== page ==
We are looking for an enthusiastic PhD candidate to explore the link between early left-sided gene expression in the embryo, left-sided ECM deposition in the heart, and heart looping morphogenesis. The main aims of the project will be to:

1. Determine whether left-derived expression of ECM regulators/ECM deposition is under the control of asymmetric laterality cues.

2. Assess the impact of loss of asymmetric ECM deposition upon heart morphogenesis through developing loss-of-function and gain-of-function models.

We use zebrafish as a model organism to study heart development. Zebrafish represent a excellent model with which to study this process due to ease of genetic manipulation, and transparency during embryogenesis allowing us to visualize heart morphogenesis in real time in living embryos. Therefore, the project will provide training in zebrafish transgenesis, genome editing and mutagenesis, as well as state-of-the-art 4D imaging. It will further provide the student with the opportunity to become an expert in standard molecular biology, confocal microscopy, and image analysis. This project should be of particular interest to highly motivated students who have a keen interest in dissecting the molecular links that span embryo-wide signaling, tissue morphogenesis, and cellular responses, and who have an overarching interest in translational research and the genetic basis of congenital diseases.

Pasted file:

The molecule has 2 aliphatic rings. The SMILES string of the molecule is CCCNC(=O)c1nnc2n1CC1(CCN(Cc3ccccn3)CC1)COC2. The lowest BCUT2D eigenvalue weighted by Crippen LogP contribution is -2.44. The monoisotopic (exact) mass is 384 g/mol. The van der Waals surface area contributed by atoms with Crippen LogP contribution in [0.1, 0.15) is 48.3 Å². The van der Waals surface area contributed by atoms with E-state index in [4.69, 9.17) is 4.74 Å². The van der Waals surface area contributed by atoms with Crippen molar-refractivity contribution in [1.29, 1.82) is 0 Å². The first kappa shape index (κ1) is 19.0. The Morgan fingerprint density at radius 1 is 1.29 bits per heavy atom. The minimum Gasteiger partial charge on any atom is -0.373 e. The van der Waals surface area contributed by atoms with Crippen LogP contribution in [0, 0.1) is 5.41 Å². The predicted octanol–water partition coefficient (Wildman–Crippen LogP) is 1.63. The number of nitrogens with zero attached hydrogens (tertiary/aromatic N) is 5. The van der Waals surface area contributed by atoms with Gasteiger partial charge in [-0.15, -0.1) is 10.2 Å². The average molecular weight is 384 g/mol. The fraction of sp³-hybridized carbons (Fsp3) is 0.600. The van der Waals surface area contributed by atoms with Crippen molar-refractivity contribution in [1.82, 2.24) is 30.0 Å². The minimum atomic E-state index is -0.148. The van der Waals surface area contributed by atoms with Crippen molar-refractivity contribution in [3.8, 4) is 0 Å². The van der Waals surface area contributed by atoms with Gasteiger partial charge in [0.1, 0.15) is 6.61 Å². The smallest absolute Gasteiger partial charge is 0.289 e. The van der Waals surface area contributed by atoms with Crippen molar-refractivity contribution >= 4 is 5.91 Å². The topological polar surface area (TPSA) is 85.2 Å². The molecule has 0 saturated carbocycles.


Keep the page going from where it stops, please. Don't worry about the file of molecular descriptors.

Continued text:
References

  • Noel et al (2013) A Nodal-independent and tissue-intrinsic mechanism controls heart-looping chirality. Nat Comms
  • Staudt and Stainier (2012) Uncovering the molecular and cellular mechanisms of heart development using the zebrafish. Annu Rev Genet.
  • Rozario and DeSimone (2010) The extracellular matrix in development and morphogenesis: A dynamic view. Dev Bio

Keywords: Cell Biology / Development, Genetics

Contact information